We can have secure borders without denying those fleeing persecution

(RNS) — The woman had set out for America after authorities in her home country, Iran, had discovered she was a practicing Christian. She, her husband and their children had just a few days before government-sanctioned imprisonment and possible death came knocking at their door. What followed was a treacherous journey, first to Venezuela then to the U.S.-Mexico border.

Granted asylum by U.S. officials, she and her family are now legally and permanently in the United States after undergoing intensive vetting by the U.S. government to prove her fear of religious persecution was well-founded.

We spent time with this woman a few weeks ago with a group of evangelical Christian women on a visit to the border between San Diego and Tijuana, Mexico. Our meeting was arranged by a “Good Neighbor Team” of church-based volunteers mobilized by World Relief Southern California, which is giving her family support. 

As mothers and Americans, we are alarmed by the effect of the current state of the U.S.-Mexico border on our communities. What we saw firsthand and heard from Border Patrol agents and church leaders serving migrants on both sides of the border is unsustainable. It is a blight on our country that we’ve allowed this situation to persist, and there is no end in sight. Congress must bring order to the border.

But drones, walls and manpower alone cannot solve the problem. We are grateful for the various elected officials over the past couple years who have recognized this and stayed at the table working on a comprehensive solution. We need them to act now to get a solution across the finish line.

Unfortunately, as part of the most recent negotiations in D.C., we are concerned some leaders are showing signs of reversing course. Calls to end asylum and the due process guaranteed by our laws are growing louder. As a result, the Biden administration has reportedly proposed the creation of new legal authorities to allow the U.S. government to expel migrants without processing their claims to asylum, abandoning longstanding legal commitments.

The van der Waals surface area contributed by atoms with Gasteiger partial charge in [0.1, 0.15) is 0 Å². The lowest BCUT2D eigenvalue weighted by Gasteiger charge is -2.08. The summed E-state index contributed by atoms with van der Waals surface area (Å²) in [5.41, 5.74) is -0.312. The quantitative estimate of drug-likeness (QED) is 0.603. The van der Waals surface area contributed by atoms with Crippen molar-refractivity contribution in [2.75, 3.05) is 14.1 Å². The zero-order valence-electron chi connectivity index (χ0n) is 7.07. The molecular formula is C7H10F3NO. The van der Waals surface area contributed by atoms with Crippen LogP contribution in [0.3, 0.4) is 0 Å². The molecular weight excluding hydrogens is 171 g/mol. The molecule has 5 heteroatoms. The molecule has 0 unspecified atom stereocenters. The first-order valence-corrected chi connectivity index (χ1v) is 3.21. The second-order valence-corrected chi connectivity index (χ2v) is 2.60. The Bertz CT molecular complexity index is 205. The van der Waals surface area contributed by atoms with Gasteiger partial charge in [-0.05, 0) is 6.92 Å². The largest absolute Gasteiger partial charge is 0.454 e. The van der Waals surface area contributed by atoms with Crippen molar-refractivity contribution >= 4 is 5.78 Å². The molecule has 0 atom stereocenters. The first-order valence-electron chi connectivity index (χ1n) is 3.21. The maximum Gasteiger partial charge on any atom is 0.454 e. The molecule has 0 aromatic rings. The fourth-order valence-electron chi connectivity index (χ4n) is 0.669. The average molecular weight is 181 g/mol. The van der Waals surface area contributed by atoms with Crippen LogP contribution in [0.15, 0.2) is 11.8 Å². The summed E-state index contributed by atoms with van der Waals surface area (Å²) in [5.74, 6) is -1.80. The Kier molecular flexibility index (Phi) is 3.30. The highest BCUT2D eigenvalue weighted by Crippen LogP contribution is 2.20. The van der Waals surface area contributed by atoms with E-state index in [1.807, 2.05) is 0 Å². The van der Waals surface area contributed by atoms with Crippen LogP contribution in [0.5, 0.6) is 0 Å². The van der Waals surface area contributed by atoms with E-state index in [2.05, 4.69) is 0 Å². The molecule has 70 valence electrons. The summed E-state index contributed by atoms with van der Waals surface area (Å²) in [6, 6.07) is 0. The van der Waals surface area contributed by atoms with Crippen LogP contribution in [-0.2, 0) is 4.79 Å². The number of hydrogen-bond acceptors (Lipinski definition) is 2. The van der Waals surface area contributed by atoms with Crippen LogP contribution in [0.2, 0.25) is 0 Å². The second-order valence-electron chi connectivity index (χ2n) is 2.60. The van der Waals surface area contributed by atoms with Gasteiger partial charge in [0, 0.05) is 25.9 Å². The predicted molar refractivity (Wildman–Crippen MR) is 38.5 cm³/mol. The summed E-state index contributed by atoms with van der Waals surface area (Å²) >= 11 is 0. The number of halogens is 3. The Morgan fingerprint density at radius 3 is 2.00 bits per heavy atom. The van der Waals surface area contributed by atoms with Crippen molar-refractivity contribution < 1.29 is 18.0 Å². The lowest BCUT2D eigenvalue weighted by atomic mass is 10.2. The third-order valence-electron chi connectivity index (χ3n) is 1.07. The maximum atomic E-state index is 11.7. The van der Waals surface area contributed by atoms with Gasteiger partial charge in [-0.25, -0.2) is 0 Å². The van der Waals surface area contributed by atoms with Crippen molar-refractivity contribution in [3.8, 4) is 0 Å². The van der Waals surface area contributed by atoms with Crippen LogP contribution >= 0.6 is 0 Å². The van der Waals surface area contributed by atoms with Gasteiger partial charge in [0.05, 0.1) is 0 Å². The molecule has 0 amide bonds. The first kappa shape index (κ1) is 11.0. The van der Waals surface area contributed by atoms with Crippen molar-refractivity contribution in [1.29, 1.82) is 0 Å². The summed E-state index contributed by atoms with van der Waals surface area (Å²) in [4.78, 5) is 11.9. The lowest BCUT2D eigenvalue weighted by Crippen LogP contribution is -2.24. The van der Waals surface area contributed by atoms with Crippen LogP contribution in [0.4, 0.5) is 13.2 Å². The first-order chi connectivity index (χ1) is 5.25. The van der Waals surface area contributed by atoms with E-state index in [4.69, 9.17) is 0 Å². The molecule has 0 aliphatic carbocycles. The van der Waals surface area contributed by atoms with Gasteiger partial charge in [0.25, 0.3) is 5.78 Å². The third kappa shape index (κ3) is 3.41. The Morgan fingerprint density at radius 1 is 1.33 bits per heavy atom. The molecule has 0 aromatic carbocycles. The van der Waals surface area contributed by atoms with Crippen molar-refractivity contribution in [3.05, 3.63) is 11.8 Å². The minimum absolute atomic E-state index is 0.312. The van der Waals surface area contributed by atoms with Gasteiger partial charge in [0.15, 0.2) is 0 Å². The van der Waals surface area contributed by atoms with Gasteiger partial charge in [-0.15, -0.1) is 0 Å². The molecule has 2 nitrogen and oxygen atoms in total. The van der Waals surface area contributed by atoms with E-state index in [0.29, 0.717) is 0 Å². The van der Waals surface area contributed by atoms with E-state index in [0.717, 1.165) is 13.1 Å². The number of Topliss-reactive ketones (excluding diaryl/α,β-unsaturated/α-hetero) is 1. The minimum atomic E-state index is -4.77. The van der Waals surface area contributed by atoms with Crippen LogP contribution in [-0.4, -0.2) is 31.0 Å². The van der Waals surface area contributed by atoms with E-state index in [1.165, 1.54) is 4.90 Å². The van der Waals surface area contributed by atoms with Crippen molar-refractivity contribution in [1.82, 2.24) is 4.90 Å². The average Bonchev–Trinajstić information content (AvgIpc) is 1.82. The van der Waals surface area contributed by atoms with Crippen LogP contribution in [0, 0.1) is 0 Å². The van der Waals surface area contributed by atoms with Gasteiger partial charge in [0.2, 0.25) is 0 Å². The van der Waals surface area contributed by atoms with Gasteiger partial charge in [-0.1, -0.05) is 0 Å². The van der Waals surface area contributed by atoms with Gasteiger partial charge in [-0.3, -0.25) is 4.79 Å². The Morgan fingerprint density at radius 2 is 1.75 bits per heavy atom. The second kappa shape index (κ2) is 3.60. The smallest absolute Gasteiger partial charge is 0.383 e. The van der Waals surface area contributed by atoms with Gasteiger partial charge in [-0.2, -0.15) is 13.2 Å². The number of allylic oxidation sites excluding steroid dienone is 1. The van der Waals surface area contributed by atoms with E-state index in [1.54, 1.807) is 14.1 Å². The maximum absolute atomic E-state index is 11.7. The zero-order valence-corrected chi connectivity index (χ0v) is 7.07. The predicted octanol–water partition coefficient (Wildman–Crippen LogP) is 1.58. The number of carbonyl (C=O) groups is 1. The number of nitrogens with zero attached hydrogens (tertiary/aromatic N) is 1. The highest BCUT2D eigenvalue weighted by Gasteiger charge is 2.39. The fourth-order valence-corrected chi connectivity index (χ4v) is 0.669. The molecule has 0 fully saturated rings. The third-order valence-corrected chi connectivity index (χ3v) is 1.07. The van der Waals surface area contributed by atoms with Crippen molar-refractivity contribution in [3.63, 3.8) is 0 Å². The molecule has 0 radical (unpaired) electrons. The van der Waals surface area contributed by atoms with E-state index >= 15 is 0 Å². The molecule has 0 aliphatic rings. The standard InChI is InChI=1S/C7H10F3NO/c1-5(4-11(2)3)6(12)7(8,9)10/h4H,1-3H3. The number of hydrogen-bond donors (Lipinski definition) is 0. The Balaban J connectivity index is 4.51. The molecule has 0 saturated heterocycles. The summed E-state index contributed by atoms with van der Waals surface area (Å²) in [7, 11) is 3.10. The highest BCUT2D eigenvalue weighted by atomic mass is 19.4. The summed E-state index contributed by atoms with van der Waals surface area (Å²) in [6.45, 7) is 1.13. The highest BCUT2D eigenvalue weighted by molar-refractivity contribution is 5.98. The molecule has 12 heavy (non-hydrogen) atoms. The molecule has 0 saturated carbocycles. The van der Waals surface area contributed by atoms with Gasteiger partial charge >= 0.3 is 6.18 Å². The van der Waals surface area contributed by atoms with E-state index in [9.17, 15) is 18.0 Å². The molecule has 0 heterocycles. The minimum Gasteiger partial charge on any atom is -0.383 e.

The House of Representatives’ version of this policy is H.R. 2. The nonprofit organization Open Doors U.S. recently reported that this bill would dramatically restrict asylum eligibility. The proposed restrictions would be so extreme that the Christian Iranian woman we met could have been denied asylum due simply to her family’s route to the U.S. and never been given the opportunity to present proof of religious persecution. 

Such draconian changes are a rejection of our nation’s history as a beacon of hope for a world craving freedom. Even more importantly, there is no evidence these restrictions will stem the situation at the border. 

We now have three years of data on what happened when the Title 42 public health emergency rules, applied during the COVID-19 pandemic, suspended due process for asylum seekers: More people were frightened into evading the Border Patrol rather than avail themselves of the process and protections offered under existing U.S. law. 

While these clanging cymbals trying to extinguish asylum may sound louder than before, they do not represent a majority of Americans on immigration policy.

According to a recent national poll, 86% of registered voters said they would reward candidates who work across the aisle on immigration reform, seeking solutions to restore order at the border and support those already contributing to our economy. In June 2023, the Southern Baptist Convention voted overwhelmingly in favor of “robust avenues” for immigrants to seek refuge from persecution. A year before, a poll by Lifeway Research showed that 80% of evangelical Christians would back stronger border security coupled with reforms that bolster and clarify immigration policies. 

There are bipartisan proposals ready to do just that, such as the Dignity Act, a bill written by U.S. Rep. Maria Elvira Salazar, a Florida Republican, which would appropriate $35 billion in funding for border security, while reforming the asylum process. 

With Congress on the cusp of a border solution, we urge our country not to turn its back on individuals like our Iranian Christian sister and other immigrants fleeing religious persecution. America can both secure our borders and respect human dignity. And we are confident the voters will defy the cable TV pundits and stand up for those elected officials who follow through. 

(Jamie Ivey is a Christian podcaster and author. Bri Stensrud is the director of Women of Welcome and the author of the forthcoming Start with Welcome. The views expressed in this commentary do not necessarily reflect those of Religion News Service.)

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